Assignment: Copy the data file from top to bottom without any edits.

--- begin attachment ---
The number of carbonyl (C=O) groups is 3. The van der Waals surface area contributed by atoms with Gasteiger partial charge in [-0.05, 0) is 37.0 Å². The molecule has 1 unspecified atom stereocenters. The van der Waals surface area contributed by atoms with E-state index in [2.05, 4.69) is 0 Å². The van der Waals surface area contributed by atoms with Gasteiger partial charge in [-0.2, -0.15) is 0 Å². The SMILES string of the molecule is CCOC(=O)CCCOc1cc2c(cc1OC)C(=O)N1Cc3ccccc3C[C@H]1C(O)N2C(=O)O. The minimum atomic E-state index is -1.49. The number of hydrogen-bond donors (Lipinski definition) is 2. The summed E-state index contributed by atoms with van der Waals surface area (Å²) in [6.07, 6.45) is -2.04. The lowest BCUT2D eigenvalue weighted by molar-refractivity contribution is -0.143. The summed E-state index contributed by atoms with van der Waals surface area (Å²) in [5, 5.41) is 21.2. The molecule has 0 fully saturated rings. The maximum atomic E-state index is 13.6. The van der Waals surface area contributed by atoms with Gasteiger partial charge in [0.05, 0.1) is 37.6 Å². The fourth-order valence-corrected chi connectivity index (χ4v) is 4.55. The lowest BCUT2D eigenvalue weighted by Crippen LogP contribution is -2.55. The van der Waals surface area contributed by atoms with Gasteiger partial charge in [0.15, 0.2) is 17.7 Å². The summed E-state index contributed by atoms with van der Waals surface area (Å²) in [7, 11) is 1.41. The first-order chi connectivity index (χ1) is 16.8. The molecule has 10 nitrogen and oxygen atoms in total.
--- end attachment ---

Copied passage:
The number of carbonyl (C=O) groups is 3. The van der Waals surface area contributed by atoms with Gasteiger partial charge in [-0.05, 0) is 37.0 Å². The molecule has 1 unspecified atom stereocenters. The van der Waals surface area contributed by atoms with E-state index in [2.05, 4.69) is 0 Å². The van der Waals surface area contributed by atoms with Gasteiger partial charge in [-0.2, -0.15) is 0 Å². The SMILES string of the molecule is CCOC(=O)CCCOc1cc2c(cc1OC)C(=O)N1Cc3ccccc3C[C@H]1C(O)N2C(=O)O. The minimum atomic E-state index is -1.49. The number of hydrogen-bond donors (Lipinski definition) is 2. The summed E-state index contributed by atoms with van der Waals surface area (Å²) in [6.07, 6.45) is -2.04. The lowest BCUT2D eigenvalue weighted by molar-refractivity contribution is -0.143. The summed E-state index contributed by atoms with van der Waals surface area (Å²) in [5, 5.41) is 21.2. The molecule has 0 fully saturated rings. The maximum atomic E-state index is 13.6. The van der Waals surface area contributed by atoms with Gasteiger partial charge in [0.05, 0.1) is 37.6 Å². The fourth-order valence-corrected chi connectivity index (χ4v) is 4.55. The lowest BCUT2D eigenvalue weighted by Crippen LogP contribution is -2.55. The van der Waals surface area contributed by atoms with Gasteiger partial charge in [0.15, 0.2) is 17.7 Å². The summed E-state index contributed by atoms with van der Waals surface area (Å²) in [7, 11) is 1.41. The first-order chi connectivity index (χ1) is 16.8. The molecule has 10 nitrogen and oxygen atoms in total.